The Color Green

By Chana Bloch Chana Bloch
Two floors up, at the corner of Hearst and Shattuck,
he’s clamped for good                                    
in an iron lung. When it’s time to eat
he nudges his head a sweaty mile
to the edge of the pillow. It takes a while.
His brilliant bloodshot light-blue eyes
steer me from cupboard to fridge:                     
he would like his chicken burrito
cut into bite-size pieces,                                            
a bent straw for his glass of water, please.                
How does the body live its only life
in a cage? I watch him compute the distance
from bar to bar, and squeeze
between them
with a violent compression, a fury of bursting free
that doesn’t last.                    
His will is a crowbar, angled to pry up                                             
the rooted intractable weight
of matter. I watch him slyly, I check out
the way he does it. He
does it. But pain in its absolute privacy                                  
weighs what it weighs.
I come here to study the soul, posing one question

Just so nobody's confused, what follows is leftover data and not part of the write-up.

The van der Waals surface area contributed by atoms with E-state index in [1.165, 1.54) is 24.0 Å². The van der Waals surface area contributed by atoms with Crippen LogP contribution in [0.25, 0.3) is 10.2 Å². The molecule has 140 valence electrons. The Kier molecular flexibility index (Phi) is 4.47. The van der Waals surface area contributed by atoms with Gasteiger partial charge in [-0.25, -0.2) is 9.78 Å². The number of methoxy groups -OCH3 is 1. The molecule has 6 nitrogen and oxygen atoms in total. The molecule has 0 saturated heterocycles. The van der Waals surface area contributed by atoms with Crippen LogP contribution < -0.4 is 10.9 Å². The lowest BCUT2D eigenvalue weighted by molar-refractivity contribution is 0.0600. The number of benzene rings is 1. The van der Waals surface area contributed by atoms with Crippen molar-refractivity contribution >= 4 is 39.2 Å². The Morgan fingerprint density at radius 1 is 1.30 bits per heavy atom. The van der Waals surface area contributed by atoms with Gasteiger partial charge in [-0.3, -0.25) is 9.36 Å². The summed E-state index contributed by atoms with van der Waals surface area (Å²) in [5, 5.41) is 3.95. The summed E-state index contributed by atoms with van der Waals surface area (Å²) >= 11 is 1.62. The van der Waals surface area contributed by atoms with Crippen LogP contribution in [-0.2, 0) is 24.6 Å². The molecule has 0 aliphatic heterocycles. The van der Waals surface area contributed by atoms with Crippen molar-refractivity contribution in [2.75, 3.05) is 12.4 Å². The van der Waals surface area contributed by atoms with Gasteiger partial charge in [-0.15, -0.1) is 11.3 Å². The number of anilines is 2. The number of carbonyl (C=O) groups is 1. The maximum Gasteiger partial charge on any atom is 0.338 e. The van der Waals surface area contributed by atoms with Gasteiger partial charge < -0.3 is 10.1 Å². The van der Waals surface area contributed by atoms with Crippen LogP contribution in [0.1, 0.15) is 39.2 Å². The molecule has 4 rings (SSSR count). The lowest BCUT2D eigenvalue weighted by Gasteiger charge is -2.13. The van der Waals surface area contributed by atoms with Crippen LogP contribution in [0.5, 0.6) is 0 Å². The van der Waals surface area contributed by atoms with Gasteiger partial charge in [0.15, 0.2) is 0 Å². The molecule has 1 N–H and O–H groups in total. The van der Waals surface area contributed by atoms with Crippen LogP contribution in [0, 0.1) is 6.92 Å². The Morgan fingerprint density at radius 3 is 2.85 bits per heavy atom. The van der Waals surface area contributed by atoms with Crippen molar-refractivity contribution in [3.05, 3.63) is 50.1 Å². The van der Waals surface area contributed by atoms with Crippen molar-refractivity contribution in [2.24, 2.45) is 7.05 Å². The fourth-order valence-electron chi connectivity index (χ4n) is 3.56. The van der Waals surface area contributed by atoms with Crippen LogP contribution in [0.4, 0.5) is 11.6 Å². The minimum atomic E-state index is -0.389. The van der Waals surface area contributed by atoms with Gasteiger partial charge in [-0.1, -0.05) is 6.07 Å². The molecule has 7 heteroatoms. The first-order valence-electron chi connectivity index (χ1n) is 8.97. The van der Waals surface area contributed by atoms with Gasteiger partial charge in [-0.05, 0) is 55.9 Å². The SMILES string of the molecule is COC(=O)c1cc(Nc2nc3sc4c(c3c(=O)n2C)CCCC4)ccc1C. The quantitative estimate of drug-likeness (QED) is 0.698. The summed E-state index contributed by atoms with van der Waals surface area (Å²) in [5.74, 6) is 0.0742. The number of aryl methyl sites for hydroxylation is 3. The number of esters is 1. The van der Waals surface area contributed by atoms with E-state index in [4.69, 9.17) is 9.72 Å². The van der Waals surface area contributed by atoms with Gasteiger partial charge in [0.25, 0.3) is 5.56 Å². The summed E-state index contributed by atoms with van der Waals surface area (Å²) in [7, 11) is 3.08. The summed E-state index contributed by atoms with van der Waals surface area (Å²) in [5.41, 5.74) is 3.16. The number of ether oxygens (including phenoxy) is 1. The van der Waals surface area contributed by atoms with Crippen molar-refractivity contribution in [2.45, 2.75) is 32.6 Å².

a dozen ways, most of them silent. 
“If I’m only a body,” he laughs,                       
“I’m up shit creek.” His laugh                         
a gritty eruption of rock, salt and breath.
Like me he writes poems                                             
but he does it letter by letter  
on a propped keyboard, the mouth-stick
wobbling between his teeth.
That kind of speed keeps a poet accountable.                         
He won’t ever say, “The grass is very green”
when it’s only green. 

Chana Bloch, "The Color Green" from Blood Honey. Copyright © 2009 by Chana Bloch.  Reprinted by permission of Autumn House Press.

Source: Blood Honey (Autumn House Press, 2009)

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Poet Chana Bloch

Subjects Living, Health & Illness, The Body, The Mind, Relationships, Friends & Enemies, Arts & Sciences, Poetry & Poets

 Chana  Bloch


Chana Bloch is the author of four books of poems: The Secrets of the Tribe, The Past Keeps Changing, Mrs. Dumpty, and Blood Honey. She is co-translator of the biblical Song of Songs as well as contemporary Israeli poetry—most recently The Selected Poetry of Yehuda Amichai and his Open Closed Open, and Hovering at a Low Altitude: The Collected Poetry of Dahlia Ravikovitch. Among her awards are the Poetry Society of America's Di . . .

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SUBJECT Living, Health & Illness, The Body, The Mind, Relationships, Friends & Enemies, Arts & Sciences, Poetry & Poets

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Originally appeared in Poetry magazine.

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